Barbra’s ‘Cellar’ comes to life in stranger-than-truth one-man show

Barbra’s ‘Cellar’ comes to life in stranger-than-truth one-man show

Tom Lenk (Photos provided by Pittsburgh Public Theater)
Tom Lenk (Photos provided by Pittsburgh Public Theater)

Actor Tom Lenk is having great fun playing the leading man in the Pittsburgh Public Theater’s production of the comedy “Buyer and Cellar.” But he is also having a blast, he said, playing the show’s leading lady — some might say the consummate leading lady — Barbra Streisand.

Just to be clear, “Buyer and Cellar” is no drag show, but rather Jewish playwright Jonathan Tolins’ backhanded tribute to an American icon, a one-man show that has Lenk tackling a tour de force blending hilarity with poignancy and truth with fiction.

The show premiered off-Broadway in 2013 to critical acclaim and won the Drama Desk Award that year. It opens for its inaugural Pittsburgh run on May 28 at the O’Reilly Theater as the concluding show in the PPT’s 40th anniversary season.

Lenk plays Alex, an out-of-work actor, who engages the audience in a retelling of his gig working as the clerk in a mall in Babs’ basement, where she showcases her inventories of collectibles in a “street of shops.”

That Streisand does in fact have such a mall in her Malibu basement is true. That someone actually works there full time as its clerk is probably not.

The line between fact and fiction is defined at the outset of the play by Alex, as he addresses the audience directly: “Before I tell you this story, we need to get a few things straight. First, this is a work of fiction. You know that, right? I mean the premise is preposterous. What I’m going to tell you couldn’t possibly have happened with a person as famous, talented and litigious as Barbra Streisand.”

The story was inspired, though, by Streisand’s real 2010 book, “My Passion for Design,” which is a 330-page photographic digest of her estate on the California coast. What piqued Tolins’ interest when perusing the book was the star’s basement mall, which includes a gift shop, a vintage clothing boutique, Bee’s Doll Shop, an antiques emporium and a frozen yogurt shop.

The detail that Tolins injected into the picture via his imagination was the employee Barbra hired to serve her, that mall’s sole customer.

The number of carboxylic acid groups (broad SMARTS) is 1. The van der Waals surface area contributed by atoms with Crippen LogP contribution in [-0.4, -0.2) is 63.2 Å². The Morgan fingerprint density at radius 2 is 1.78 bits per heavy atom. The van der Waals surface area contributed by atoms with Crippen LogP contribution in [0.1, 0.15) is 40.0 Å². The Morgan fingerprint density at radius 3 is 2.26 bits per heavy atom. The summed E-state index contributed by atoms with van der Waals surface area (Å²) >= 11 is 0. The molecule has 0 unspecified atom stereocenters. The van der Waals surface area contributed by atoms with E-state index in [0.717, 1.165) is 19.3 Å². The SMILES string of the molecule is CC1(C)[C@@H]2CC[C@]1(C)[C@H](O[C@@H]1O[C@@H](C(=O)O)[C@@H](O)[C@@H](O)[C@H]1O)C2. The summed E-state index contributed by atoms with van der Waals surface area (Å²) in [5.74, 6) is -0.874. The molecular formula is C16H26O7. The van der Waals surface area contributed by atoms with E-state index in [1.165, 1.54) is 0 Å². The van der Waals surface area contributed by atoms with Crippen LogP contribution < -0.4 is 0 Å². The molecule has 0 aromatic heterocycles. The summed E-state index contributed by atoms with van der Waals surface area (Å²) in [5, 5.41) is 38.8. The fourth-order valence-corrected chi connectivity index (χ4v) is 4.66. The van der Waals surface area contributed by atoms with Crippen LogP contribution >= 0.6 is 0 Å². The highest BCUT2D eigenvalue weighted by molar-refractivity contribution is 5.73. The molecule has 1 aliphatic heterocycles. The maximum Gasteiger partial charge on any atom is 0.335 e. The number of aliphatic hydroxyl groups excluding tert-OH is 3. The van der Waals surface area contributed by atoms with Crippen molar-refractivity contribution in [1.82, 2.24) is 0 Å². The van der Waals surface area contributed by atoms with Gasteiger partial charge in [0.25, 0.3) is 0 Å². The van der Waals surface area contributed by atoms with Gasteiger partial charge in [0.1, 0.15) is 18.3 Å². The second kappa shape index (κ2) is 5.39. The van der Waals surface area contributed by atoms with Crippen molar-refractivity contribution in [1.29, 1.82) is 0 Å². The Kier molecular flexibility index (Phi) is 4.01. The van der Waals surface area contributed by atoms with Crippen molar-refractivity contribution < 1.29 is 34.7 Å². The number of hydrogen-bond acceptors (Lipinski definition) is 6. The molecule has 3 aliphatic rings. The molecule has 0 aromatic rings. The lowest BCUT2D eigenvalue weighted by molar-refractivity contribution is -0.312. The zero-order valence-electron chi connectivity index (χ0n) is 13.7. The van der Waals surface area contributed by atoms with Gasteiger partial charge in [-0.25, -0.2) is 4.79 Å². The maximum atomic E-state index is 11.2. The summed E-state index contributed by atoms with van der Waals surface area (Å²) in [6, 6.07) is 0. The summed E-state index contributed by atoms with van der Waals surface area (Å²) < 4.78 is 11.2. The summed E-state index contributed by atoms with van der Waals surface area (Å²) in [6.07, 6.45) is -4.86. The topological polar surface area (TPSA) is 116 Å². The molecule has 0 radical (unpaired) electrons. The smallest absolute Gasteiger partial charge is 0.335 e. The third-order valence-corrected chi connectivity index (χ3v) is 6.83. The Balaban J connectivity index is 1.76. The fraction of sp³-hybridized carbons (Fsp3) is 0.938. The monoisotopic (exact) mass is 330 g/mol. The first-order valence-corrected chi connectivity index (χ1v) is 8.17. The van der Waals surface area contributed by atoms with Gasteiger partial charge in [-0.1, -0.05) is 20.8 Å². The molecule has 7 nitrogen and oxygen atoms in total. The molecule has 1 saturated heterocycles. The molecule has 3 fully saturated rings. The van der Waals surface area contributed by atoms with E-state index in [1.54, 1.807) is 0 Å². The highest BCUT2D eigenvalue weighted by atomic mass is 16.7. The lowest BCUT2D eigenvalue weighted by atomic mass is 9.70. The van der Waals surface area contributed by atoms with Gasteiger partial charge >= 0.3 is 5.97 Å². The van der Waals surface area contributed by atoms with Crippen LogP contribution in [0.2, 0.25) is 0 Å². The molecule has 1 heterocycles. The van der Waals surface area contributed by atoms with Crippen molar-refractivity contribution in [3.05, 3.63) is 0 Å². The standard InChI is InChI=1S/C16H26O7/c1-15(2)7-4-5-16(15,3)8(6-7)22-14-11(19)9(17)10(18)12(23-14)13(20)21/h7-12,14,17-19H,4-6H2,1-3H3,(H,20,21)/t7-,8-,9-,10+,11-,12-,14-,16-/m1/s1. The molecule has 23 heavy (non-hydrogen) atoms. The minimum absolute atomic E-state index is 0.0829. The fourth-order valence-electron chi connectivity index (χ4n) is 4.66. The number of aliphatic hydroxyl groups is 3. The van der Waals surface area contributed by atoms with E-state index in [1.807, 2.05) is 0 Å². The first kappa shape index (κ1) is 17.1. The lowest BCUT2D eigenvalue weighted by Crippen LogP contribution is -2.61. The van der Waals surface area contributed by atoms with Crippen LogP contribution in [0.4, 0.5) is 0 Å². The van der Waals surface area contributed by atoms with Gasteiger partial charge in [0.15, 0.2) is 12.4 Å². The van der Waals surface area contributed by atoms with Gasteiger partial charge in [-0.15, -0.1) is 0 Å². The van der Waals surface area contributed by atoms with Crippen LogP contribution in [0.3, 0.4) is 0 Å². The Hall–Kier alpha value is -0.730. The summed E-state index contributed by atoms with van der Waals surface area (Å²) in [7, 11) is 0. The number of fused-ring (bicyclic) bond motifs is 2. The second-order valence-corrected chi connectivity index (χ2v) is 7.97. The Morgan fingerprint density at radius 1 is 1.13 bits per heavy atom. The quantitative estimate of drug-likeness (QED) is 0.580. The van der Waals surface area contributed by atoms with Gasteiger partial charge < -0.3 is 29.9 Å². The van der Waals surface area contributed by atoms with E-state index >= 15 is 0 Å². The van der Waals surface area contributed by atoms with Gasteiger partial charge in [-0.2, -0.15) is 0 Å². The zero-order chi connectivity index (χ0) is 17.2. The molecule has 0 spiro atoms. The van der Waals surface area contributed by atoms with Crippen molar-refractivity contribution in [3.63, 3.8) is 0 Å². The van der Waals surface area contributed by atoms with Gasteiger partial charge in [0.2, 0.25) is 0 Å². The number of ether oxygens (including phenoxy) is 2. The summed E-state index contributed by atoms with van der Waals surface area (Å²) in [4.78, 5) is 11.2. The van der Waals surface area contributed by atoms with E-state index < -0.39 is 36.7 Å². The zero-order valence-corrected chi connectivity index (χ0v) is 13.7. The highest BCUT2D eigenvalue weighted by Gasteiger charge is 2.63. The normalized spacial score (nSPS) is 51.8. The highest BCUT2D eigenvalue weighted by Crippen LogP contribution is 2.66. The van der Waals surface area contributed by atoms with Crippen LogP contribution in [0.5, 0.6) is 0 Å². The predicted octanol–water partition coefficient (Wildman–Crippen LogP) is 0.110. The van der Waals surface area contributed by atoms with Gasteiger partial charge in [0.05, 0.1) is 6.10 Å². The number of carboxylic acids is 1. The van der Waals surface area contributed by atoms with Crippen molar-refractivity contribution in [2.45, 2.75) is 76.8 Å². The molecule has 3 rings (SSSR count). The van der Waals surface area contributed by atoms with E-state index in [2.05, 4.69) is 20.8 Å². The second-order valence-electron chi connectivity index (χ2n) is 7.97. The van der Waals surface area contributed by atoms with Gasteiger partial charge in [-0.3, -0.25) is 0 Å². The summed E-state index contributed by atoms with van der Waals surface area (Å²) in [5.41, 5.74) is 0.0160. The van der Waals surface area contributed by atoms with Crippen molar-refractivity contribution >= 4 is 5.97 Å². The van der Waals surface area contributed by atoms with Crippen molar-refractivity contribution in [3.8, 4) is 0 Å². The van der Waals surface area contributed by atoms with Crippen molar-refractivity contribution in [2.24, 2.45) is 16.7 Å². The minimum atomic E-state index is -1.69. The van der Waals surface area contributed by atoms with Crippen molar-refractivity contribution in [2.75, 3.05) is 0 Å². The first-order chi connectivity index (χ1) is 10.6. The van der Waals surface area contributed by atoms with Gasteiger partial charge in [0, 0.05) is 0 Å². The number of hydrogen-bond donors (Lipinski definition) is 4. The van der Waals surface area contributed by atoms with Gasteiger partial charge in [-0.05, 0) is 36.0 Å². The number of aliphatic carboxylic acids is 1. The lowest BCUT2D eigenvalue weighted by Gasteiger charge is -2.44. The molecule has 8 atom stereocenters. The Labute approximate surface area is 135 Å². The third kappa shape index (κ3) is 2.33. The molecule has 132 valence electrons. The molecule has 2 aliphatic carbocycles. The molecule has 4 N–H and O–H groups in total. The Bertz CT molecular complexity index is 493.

Lenk, as Alex, assumes a wide range of personas in telling his story, including Barbra herself; Alex’s boyfriend, Barry, who is more than a tiny bit obsessed with the superstar; and Barbra’s husband, James Brolin.

The role requires a good dose of stamina, according to the show’s director, Don Stephenson, which is one of the reasons he tapped longtime colleague Lenk for the part. When doing a one-man show — where daylong rehearsals include just the director, the actor and the stage manager — it’s important to enlist a performer who is not unpleasant to be around.

“I immediately thought of Tom,” said Stephenson, who directed the PPT’s production of “Noises Off” last season. “He’s easy to be with, he is dashingly handsome, and he is a great actor.”

To be out on stage, alone, for more than 90 minutes and to memorize every line of an entire script is no simple feat, and requires the skills of an accomplished artist. Lenk has appeared in numerous television shows and movies, but is best known for his work as Andrew in TV’s “Buffy the Vampire Slayer.” He also starred on Broadway in the musical “Rock of Ages,” and performs frequently at various comedy venues in Los Angeles, including the Comedy Central Stage.

Lenk has proven his versatility as Alex, Stephenson said. The script requires him not only to shift seamlessly from one character to another, but to transition in mood and tone throughout the show as well, which Lenk accomplishes through body, voice and facial changes.

“It’s so fun to do,” Lenk said. “It’s such a challenge. And I’ve never had to have this many words in my head.”

While it’s apparent in the play that playwright Tolins is a genuine Barbra fan, the Barbra in “Buyer and Cellar” is a character of quirks and foibles, observed Lenk, who noted a foible or two himself while reading “My Passion for Design.”

“She says in the book that she doesn’t have time for couture gown fittings anymore,” Lenk chuckled. “She says, ‘I have other priorities for my time.’ But she never says what those are.”

Lenk researched his role as Barbra by watching movies and YouTube interviews.

“I wasn’t a huge Barbra fan,” he explained. “I didn’t grow up in a Barbra-centric household. But it was fun learning about her. I think people who are Barbra fans will love this show. It celebrates her, but it also makes her very genuine.”

But even non-Barbra fans will appreciate the show, said Stephenson.

“It just works as a play,” he said.

The set is sparse — just a chair and a bench — but with the help of lighting, sound and the imagination of the audience, the details become clear.

“The great thing about the theater — and this show in particular — is the audience fills in what isn’t there,” Stephenson said.

“It is a comedy, but it has some meat on its bones,” Stephenson added.

“Buyer and Cellar” runs through June 28.

Toby Tabachnick can be reached at

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